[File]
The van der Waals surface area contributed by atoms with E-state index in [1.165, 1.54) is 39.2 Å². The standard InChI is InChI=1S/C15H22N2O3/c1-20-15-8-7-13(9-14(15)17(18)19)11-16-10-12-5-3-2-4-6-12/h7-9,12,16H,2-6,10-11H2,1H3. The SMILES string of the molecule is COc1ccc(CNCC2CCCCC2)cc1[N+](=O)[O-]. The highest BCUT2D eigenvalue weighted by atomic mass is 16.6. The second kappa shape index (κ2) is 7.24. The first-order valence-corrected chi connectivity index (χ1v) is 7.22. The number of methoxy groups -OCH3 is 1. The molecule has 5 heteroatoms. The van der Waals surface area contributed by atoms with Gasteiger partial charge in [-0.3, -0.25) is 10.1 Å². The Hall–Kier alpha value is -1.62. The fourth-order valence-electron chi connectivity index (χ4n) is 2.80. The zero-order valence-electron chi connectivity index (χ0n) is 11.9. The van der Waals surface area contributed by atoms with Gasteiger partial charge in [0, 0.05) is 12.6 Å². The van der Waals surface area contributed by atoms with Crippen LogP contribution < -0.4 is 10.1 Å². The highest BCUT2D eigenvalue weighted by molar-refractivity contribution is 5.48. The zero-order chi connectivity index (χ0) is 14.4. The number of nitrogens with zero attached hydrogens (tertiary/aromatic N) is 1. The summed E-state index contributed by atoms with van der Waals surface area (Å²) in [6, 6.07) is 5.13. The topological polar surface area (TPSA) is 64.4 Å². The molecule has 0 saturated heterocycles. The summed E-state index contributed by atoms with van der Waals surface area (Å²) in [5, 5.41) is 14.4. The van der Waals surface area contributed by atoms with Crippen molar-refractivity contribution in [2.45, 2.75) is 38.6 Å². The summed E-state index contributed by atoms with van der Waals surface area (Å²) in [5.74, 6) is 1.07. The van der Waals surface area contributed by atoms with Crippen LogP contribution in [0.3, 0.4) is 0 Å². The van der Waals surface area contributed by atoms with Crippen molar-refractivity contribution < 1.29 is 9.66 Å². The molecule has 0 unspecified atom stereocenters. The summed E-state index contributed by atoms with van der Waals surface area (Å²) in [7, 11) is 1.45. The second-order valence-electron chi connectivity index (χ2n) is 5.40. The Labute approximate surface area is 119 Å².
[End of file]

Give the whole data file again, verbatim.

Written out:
The van der Waals surface area contributed by atoms with E-state index in [1.165, 1.54) is 39.2 Å². The standard InChI is InChI=1S/C15H22N2O3/c1-20-15-8-7-13(9-14(15)17(18)19)11-16-10-12-5-3-2-4-6-12/h7-9,12,16H,2-6,10-11H2,1H3. The SMILES string of the molecule is COc1ccc(CNCC2CCCCC2)cc1[N+](=O)[O-]. The highest BCUT2D eigenvalue weighted by atomic mass is 16.6. The second kappa shape index (κ2) is 7.24. The first-order valence-corrected chi connectivity index (χ1v) is 7.22. The number of methoxy groups -OCH3 is 1. The molecule has 5 heteroatoms. The van der Waals surface area contributed by atoms with Gasteiger partial charge in [-0.3, -0.25) is 10.1 Å². The Hall–Kier alpha value is -1.62. The fourth-order valence-electron chi connectivity index (χ4n) is 2.80. The zero-order valence-electron chi connectivity index (χ0n) is 11.9. The van der Waals surface area contributed by atoms with Gasteiger partial charge in [0, 0.05) is 12.6 Å². The van der Waals surface area contributed by atoms with Crippen LogP contribution < -0.4 is 10.1 Å². The highest BCUT2D eigenvalue weighted by molar-refractivity contribution is 5.48. The zero-order chi connectivity index (χ0) is 14.4. The number of nitrogens with zero attached hydrogens (tertiary/aromatic N) is 1. The summed E-state index contributed by atoms with van der Waals surface area (Å²) in [6, 6.07) is 5.13. The topological polar surface area (TPSA) is 64.4 Å². The molecule has 0 saturated heterocycles. The summed E-state index contributed by atoms with van der Waals surface area (Å²) in [5, 5.41) is 14.4. The van der Waals surface area contributed by atoms with Crippen molar-refractivity contribution in [2.45, 2.75) is 38.6 Å². The summed E-state index contributed by atoms with van der Waals surface area (Å²) in [5.74, 6) is 1.07. The van der Waals surface area contributed by atoms with Crippen LogP contribution in [0.3, 0.4) is 0 Å². The van der Waals surface area contributed by atoms with Crippen molar-refractivity contribution < 1.29 is 9.66 Å². The molecule has 0 unspecified atom stereocenters. The summed E-state index contributed by atoms with van der Waals surface area (Å²) in [7, 11) is 1.45. The second-order valence-electron chi connectivity index (χ2n) is 5.40. The Labute approximate surface area is 119 Å².